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Tauranga MP Simon Bridges introduced a private members' Bill to the house which would increase the maximum jail term for ill-treating an animal from three to five years, and double the fines to $100,000 for an individual and $500,000 for a company.
The Animal Welfare Amendment Bill has been taken over by the Government to ensure it has high priority, and it passed its first reading last week with unanimous support from Parliament.
Mr Bridges said he now had a greater appreciation of the territory covered by Otago SPCA, which extended to Haast.
He also appreciated Otago did not have the population to support an infrastructure that might be found in other more populated regions.
One issue facing all SPCAs was legal bills for taking animal cruelty cases to court.
One positive move in the North Island, which he hoped could be replicated in the South, was an initiative for lawyers to take animal cruelty cases pro bono.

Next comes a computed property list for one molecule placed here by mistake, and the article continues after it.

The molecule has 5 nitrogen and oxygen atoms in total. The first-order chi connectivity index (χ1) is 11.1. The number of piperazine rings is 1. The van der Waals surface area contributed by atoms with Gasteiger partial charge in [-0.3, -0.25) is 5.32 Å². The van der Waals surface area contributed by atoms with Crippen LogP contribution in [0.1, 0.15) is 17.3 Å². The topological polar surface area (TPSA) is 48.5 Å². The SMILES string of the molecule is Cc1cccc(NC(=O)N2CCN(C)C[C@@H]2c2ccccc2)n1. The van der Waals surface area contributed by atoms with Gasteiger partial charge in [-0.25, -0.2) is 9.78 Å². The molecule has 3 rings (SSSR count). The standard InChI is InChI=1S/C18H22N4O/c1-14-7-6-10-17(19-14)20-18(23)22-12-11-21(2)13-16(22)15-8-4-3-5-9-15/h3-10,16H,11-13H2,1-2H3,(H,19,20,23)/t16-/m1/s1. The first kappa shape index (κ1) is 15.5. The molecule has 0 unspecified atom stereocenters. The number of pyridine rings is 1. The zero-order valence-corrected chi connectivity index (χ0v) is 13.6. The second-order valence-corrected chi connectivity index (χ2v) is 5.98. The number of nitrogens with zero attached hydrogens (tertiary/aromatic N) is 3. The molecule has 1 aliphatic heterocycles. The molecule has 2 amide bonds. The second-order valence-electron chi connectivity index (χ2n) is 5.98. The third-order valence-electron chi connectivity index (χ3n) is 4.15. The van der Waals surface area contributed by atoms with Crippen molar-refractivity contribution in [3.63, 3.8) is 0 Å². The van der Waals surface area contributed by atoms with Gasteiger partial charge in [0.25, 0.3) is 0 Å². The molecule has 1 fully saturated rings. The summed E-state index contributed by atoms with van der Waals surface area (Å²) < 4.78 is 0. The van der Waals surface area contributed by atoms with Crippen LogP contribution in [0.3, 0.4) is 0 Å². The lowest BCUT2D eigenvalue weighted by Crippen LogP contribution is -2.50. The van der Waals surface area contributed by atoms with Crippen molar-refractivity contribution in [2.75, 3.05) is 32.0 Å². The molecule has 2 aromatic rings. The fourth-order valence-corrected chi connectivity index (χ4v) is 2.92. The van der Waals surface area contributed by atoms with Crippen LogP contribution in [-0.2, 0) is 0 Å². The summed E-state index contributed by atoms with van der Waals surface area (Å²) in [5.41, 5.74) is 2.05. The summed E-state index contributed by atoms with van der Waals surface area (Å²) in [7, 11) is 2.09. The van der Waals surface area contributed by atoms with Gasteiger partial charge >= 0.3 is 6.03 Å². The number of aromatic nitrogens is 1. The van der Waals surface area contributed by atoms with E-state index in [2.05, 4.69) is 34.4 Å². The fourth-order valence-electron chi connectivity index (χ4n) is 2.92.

This had already started to happen in Auckland, and Mr Bridges was setting up a similar scheme in Tauranga.
Last year, the longest animal cruelty sentence in New Zealand's history was handed down in Dunedin to Jeffrey Hurring, who was sentenced to 12 months' imprisonment for killing an 18-month-old Jack Russell terrier dog.
He admitted killing the dog by first attempting to strangle it with a chain, his hands, and feet.
When the dog did not die after 30 minutes, he poured petrol down its throat, stuffed a pillowcase down its throat and finally hit the dog on the head with a spade.
The impact broke the dog's back and jaw, killing it.
On appeal, Justice Fogarty reduced the sentence to 10 months, calling the original sentence "manifestly excessive".
Mr Bridges said he could not comment on the case, but he believed sentencing was too light in New Zealand for animal cruelty.
It was significant that fewer than 10 people had ever been sent to jail for animal cruelty.
Otago SPCA executive officer Phil Soper said meeting Mr Bridges was useful for SPCA staff and supporters.
While stiffer sentences in themselves would not stop animal cruelty, making jail more likely might make people think twice, as these days it seemed offenders had few qualms about racking up fines, he said.
He was interested in the pro bono scheme, because legal fees for each prosecution ranged from $5000 to $8000.